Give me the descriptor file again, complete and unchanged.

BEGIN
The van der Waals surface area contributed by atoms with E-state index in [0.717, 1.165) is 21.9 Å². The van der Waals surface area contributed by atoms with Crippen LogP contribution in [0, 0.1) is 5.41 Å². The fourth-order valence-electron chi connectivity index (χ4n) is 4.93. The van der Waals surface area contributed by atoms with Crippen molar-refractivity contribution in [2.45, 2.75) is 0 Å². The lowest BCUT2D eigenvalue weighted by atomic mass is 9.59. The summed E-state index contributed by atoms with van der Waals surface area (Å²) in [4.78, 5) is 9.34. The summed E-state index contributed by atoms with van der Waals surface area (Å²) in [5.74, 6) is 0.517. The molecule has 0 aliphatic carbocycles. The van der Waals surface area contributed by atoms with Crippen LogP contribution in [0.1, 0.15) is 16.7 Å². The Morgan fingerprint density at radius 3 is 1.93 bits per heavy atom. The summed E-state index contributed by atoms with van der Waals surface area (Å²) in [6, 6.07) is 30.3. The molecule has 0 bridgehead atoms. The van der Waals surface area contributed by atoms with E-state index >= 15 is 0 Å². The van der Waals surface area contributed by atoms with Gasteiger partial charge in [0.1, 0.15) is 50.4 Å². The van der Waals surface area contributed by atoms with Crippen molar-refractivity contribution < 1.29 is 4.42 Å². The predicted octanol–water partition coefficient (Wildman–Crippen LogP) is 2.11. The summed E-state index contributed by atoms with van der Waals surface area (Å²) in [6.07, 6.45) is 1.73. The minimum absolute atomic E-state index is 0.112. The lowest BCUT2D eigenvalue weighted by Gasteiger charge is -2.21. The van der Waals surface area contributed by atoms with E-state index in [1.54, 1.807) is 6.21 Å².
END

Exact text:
The van der Waals surface area contributed by atoms with E-state index in [0.717, 1.165) is 21.9 Å². The van der Waals surface area contributed by atoms with Crippen LogP contribution in [0, 0.1) is 5.41 Å². The fourth-order valence-electron chi connectivity index (χ4n) is 4.93. The van der Waals surface area contributed by atoms with Crippen molar-refractivity contribution in [2.45, 2.75) is 0 Å². The lowest BCUT2D eigenvalue weighted by atomic mass is 9.59. The summed E-state index contributed by atoms with van der Waals surface area (Å²) in [4.78, 5) is 9.34. The summed E-state index contributed by atoms with van der Waals surface area (Å²) in [5.74, 6) is 0.517. The molecule has 0 aliphatic carbocycles. The van der Waals surface area contributed by atoms with Crippen LogP contribution in [0.1, 0.15) is 16.7 Å². The Morgan fingerprint density at radius 3 is 1.93 bits per heavy atom. The summed E-state index contributed by atoms with van der Waals surface area (Å²) in [6, 6.07) is 30.3. The molecule has 0 bridgehead atoms. The van der Waals surface area contributed by atoms with E-state index >= 15 is 0 Å². The van der Waals surface area contributed by atoms with Gasteiger partial charge in [0.1, 0.15) is 50.4 Å². The van der Waals surface area contributed by atoms with Crippen molar-refractivity contribution < 1.29 is 4.42 Å². The predicted octanol–water partition coefficient (Wildman–Crippen LogP) is 2.11. The summed E-state index contributed by atoms with van der Waals surface area (Å²) in [6.07, 6.45) is 1.73. The minimum absolute atomic E-state index is 0.112. The lowest BCUT2D eigenvalue weighted by Gasteiger charge is -2.21. The van der Waals surface area contributed by atoms with E-state index in [1.54, 1.807) is 6.21 Å².